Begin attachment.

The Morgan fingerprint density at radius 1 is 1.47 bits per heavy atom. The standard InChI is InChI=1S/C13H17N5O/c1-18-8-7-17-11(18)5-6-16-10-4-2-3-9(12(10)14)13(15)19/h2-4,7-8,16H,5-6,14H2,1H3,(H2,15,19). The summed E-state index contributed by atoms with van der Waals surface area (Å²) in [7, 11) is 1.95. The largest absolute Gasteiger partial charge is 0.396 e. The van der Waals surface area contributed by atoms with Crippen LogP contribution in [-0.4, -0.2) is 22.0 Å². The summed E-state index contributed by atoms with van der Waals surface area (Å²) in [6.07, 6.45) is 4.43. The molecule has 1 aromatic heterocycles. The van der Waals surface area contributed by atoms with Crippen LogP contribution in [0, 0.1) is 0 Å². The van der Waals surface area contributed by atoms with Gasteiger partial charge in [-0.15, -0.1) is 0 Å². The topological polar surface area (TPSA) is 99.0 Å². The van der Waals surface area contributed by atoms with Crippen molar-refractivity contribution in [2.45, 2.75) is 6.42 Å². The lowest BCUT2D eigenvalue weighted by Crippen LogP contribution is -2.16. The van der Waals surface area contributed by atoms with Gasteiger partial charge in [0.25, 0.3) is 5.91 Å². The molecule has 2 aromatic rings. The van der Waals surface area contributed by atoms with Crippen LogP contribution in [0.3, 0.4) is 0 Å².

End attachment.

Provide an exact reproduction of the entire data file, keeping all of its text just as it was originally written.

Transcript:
The Morgan fingerprint density at radius 1 is 1.47 bits per heavy atom. The standard InChI is InChI=1S/C13H17N5O/c1-18-8-7-17-11(18)5-6-16-10-4-2-3-9(12(10)14)13(15)19/h2-4,7-8,16H,5-6,14H2,1H3,(H2,15,19). The summed E-state index contributed by atoms with van der Waals surface area (Å²) in [7, 11) is 1.95. The largest absolute Gasteiger partial charge is 0.396 e. The van der Waals surface area contributed by atoms with Crippen LogP contribution in [-0.4, -0.2) is 22.0 Å². The summed E-state index contributed by atoms with van der Waals surface area (Å²) in [6.07, 6.45) is 4.43. The molecule has 1 aromatic heterocycles. The van der Waals surface area contributed by atoms with Crippen LogP contribution in [0, 0.1) is 0 Å². The van der Waals surface area contributed by atoms with Gasteiger partial charge in [-0.15, -0.1) is 0 Å². The topological polar surface area (TPSA) is 99.0 Å². The van der Waals surface area contributed by atoms with Crippen molar-refractivity contribution in [2.45, 2.75) is 6.42 Å². The lowest BCUT2D eigenvalue weighted by Crippen LogP contribution is -2.16. The van der Waals surface area contributed by atoms with Gasteiger partial charge in [0.25, 0.3) is 5.91 Å². The molecule has 2 aromatic rings. The van der Waals surface area contributed by atoms with Crippen LogP contribution in [0.3, 0.4) is 0 Å².